Researchers have studied GPS data from Jakob Ingebrigtsen's gold rush – and now the answers are clear

Researchers have studied GPS data from Jakob Ingebrigtsen's gold rush – and now the answers are clear

Based on GPS data from Jacob Ingebrigtsen, among others, the researchers have developed a mathematical model that could help improve the training of track and field stars.

Published: Published:

research results It appears from the study Which was published in Frontiers in Sports and Active Living magazine on Tuesday.

The research is based on studies of performance data from a number of track and field stars, including Jakob Ingebrigtsen. 400m runners Femke Paul and Matthew Hudson-Smith, from the Netherlands and Great Britain respectively, also contributed.

GPS data from the three aforementioned athletes' competitions was used during the European Championships in Munich in 2022, according to the British and French researchers behind it. Among other things, it is linked to the French National Research Center CNRS.

Jakob Ingebrigtsen won the gold medal in the 1,500 and 5,000 meters races during the championships held in Germany two years ago.

First time

The researchers write that the mathematical model they developed with great precision explains “the influence of physiological and psychological parameters on running performance.” It also provides tips for optimal training.

“We wanted to understand what happened to the athlete at the physiological level during the 400 meters, which is a sprint exercise, and during the 1,500 meters, which is the first endurance distance in athletics,” says one of the study’s authors, Amandine. Aftalion, to Agence France-Presse.

Data on Jakob Ingebrigtsen's 1,500m run in Munich in 2022 was retrieved as a result of Roglander being fitted with a GPS sensor under his tracksuit in Munich.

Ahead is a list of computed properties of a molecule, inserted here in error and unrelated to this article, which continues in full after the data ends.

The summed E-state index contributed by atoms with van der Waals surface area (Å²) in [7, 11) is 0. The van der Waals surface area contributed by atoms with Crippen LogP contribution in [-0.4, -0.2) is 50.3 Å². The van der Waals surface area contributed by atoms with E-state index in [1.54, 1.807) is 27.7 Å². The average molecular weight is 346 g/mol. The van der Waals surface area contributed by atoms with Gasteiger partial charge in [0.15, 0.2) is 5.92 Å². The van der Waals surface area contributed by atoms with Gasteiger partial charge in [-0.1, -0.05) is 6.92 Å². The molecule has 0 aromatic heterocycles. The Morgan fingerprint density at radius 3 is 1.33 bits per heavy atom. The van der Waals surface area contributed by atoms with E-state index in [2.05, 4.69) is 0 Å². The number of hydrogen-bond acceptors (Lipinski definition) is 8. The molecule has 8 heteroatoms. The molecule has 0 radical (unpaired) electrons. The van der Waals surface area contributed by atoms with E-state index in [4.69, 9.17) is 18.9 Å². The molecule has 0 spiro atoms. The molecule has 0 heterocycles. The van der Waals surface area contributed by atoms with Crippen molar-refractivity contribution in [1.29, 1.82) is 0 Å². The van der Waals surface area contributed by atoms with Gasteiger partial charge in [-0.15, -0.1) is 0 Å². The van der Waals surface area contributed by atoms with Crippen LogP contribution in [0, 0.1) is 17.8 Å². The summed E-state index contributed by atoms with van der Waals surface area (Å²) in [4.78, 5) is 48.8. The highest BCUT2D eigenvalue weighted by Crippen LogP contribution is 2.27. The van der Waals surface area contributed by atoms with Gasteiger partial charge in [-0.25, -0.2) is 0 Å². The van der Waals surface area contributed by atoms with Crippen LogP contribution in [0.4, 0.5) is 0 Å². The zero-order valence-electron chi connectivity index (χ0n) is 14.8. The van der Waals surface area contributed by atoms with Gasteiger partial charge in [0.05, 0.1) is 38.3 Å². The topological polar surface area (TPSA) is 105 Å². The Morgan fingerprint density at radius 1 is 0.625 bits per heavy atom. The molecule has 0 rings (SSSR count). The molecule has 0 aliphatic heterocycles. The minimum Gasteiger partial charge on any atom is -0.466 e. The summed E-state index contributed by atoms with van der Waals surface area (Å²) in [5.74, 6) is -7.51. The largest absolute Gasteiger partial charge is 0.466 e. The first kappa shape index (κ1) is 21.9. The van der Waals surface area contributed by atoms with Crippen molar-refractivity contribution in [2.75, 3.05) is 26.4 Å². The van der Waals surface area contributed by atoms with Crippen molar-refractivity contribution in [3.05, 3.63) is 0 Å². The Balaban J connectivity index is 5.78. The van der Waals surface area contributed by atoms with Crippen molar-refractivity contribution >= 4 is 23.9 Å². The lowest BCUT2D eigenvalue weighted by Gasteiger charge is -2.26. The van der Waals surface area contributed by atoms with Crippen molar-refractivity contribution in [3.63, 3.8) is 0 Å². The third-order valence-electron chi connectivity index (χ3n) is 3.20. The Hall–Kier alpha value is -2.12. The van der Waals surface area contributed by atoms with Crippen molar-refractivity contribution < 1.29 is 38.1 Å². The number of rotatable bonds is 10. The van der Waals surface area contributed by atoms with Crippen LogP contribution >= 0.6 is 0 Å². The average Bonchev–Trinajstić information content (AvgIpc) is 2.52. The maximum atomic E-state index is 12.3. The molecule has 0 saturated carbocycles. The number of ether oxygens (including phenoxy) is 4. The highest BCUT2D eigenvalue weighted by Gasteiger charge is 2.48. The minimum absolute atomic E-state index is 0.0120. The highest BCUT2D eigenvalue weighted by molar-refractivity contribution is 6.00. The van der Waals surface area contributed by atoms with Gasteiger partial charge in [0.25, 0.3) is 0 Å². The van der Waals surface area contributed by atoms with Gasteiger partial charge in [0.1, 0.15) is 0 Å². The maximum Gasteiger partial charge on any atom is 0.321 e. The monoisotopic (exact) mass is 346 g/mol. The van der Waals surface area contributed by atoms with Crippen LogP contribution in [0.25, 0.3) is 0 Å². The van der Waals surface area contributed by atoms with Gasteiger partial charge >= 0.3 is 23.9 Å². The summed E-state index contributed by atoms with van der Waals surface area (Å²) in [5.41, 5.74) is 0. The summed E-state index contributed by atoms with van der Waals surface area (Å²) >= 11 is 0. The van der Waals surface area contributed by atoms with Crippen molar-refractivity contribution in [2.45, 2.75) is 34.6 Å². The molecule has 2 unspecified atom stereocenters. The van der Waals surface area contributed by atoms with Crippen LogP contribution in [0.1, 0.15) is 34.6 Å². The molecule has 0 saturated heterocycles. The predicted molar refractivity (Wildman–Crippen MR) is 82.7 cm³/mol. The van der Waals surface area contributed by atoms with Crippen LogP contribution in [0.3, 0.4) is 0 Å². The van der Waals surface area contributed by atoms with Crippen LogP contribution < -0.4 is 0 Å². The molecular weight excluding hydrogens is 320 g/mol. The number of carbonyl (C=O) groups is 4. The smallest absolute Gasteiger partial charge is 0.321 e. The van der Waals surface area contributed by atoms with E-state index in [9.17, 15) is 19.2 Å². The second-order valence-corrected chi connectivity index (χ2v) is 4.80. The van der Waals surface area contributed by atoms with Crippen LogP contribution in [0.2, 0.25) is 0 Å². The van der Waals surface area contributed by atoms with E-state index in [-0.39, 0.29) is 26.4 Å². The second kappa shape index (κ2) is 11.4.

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Among other things, the sensor gave researchers access to the speed that Ingebrigtsen maintained throughout his path to gold. His position on the field was measured ten times per second.

“It is the first time that this model also takes into account variation in motor control, that is, the role of the brain in the process of producing movement,” the researchers wrote.

Help coach?

They were also able to access the physiological parameters of the runners, especially oxygen consumption and energy expenditure during the race.

“Thanks to the quantification of costs and benefits, the model provides immediate access to the best strategy for the runner to perform in an optimized manner,” the CNRS wrote.

The study was intended to specifically document Jakob Ingebrigtsen's ability to quickly reach and maintain maximum oxygen consumption throughout the race.

This peculiarity enables the Norwegian to “run at a higher pace than competitors throughout the entire race, even if the numbers show that he does not always open the race quickly,” as co-author Aftalion explains to AFP.

The mathematical model the researchers have now developed could be used in the future to create a computer program that can help coaches adapt “an athlete's running strategy to the runner's physiological profile,” they concluded.


Dalila Awolowo

Dalila Awolowo

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